HIV preventive drug is 99% effective, study says
A drug that stops HIV infection has proven to be a very effective preventive treatment. That's the conclusion after a study of over 24,000 people who took it across England.
The UK Health Safety Agency (UKHSA), which led the PrEP Impact Trial, said it was the largest real-world study of its kind ever conducted. It was carried out in 157 sexual health clinics across England between October 2017 and July 2020.
The study found that using PrEP, also known as prophylaxis, reduced the chances of contracting HIV by about 86% when used in everyday life. Clinical studies suggested that the drug is 99% effective.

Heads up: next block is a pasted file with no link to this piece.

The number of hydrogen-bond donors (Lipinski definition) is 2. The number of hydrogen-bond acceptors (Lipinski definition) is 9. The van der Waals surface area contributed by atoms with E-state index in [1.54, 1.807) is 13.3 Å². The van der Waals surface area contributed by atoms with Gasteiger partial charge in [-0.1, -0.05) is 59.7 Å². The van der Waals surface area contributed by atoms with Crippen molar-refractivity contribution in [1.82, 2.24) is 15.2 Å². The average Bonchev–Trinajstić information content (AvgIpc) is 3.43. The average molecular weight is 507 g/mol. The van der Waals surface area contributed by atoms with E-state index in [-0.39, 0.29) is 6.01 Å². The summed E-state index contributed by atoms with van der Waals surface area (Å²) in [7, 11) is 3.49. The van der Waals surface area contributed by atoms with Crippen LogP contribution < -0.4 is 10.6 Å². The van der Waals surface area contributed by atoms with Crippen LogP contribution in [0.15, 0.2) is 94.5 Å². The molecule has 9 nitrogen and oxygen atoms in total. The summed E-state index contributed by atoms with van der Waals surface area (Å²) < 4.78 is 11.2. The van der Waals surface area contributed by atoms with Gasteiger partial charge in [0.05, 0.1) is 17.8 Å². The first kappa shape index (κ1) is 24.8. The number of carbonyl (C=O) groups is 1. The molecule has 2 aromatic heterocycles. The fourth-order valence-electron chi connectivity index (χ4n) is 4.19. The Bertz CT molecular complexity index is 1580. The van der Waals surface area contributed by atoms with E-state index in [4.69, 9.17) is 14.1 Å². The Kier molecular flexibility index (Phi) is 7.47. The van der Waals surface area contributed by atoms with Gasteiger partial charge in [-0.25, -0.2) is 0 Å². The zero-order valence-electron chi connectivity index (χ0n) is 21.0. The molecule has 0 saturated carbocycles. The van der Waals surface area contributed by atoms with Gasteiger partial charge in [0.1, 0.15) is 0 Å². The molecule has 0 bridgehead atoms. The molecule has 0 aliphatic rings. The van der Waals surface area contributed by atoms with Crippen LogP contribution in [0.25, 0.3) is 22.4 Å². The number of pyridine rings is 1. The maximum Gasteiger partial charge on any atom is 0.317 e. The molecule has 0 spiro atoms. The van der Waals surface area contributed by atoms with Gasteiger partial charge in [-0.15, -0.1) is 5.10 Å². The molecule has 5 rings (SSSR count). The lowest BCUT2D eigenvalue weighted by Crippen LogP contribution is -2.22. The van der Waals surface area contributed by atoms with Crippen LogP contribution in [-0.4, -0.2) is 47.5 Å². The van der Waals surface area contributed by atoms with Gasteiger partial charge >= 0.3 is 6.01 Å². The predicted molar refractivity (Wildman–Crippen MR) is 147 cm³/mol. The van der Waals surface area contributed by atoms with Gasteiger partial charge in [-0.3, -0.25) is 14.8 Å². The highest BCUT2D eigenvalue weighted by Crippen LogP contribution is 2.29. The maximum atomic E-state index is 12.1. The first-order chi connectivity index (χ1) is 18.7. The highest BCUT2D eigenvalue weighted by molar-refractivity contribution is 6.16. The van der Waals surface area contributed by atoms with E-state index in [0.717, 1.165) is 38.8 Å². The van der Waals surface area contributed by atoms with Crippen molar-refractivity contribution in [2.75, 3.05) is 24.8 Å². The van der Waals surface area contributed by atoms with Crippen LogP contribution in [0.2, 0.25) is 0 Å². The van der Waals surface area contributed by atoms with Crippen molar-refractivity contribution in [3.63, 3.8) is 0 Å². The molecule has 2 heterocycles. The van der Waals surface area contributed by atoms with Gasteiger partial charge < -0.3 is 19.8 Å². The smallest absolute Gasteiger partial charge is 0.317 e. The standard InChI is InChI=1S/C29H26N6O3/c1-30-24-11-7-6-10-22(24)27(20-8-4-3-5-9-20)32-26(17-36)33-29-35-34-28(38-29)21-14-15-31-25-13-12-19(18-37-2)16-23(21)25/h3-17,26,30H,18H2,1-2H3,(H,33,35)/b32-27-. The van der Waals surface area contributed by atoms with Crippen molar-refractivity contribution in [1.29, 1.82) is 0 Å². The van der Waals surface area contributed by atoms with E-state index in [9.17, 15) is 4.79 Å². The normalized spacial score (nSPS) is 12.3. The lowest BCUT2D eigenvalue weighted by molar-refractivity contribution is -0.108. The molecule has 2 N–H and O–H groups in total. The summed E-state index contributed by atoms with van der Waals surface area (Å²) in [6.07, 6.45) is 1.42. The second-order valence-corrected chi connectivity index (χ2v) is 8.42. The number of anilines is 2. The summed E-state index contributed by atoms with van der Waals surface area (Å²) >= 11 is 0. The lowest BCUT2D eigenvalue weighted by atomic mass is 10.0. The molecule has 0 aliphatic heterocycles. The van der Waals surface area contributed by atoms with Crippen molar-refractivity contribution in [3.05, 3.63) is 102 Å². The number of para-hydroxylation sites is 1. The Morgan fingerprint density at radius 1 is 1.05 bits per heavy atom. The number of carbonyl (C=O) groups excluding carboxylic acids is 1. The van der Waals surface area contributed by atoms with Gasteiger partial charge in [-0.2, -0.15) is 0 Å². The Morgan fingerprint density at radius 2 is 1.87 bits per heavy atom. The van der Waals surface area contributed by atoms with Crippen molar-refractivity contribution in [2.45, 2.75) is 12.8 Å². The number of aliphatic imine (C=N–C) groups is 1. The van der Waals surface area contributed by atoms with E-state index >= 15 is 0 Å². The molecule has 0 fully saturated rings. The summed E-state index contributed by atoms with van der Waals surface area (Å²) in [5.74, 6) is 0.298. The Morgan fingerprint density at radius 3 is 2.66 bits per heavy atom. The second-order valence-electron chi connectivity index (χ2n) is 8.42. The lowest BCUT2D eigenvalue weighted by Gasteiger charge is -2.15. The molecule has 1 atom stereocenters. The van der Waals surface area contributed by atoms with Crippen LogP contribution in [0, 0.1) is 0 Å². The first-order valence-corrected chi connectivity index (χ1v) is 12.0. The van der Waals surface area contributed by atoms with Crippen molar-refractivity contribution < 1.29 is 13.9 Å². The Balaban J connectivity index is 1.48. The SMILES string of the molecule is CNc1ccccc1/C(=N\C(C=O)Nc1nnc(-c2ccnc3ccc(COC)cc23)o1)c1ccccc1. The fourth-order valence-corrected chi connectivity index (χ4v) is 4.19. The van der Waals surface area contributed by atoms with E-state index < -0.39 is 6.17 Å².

Dr John Saunders, a consultant in sexual health and HIV, who worked on the study, said: "This trial has further demonstrated the effectiveness of PrEP in preventing HIV transmission."
The Terrence Higgins Trust HIV charity welcomed the publication of the study but said there was "more to do" to increase access and awareness of the drug, particularly among some minority groups.
PrEP, which contains the existing HIV treatment drugs tenofovir disoproxil and emtricitabine, works by stopping HIV from entering the body and multiplying. It can be taken either as a daily pill or before intercourse.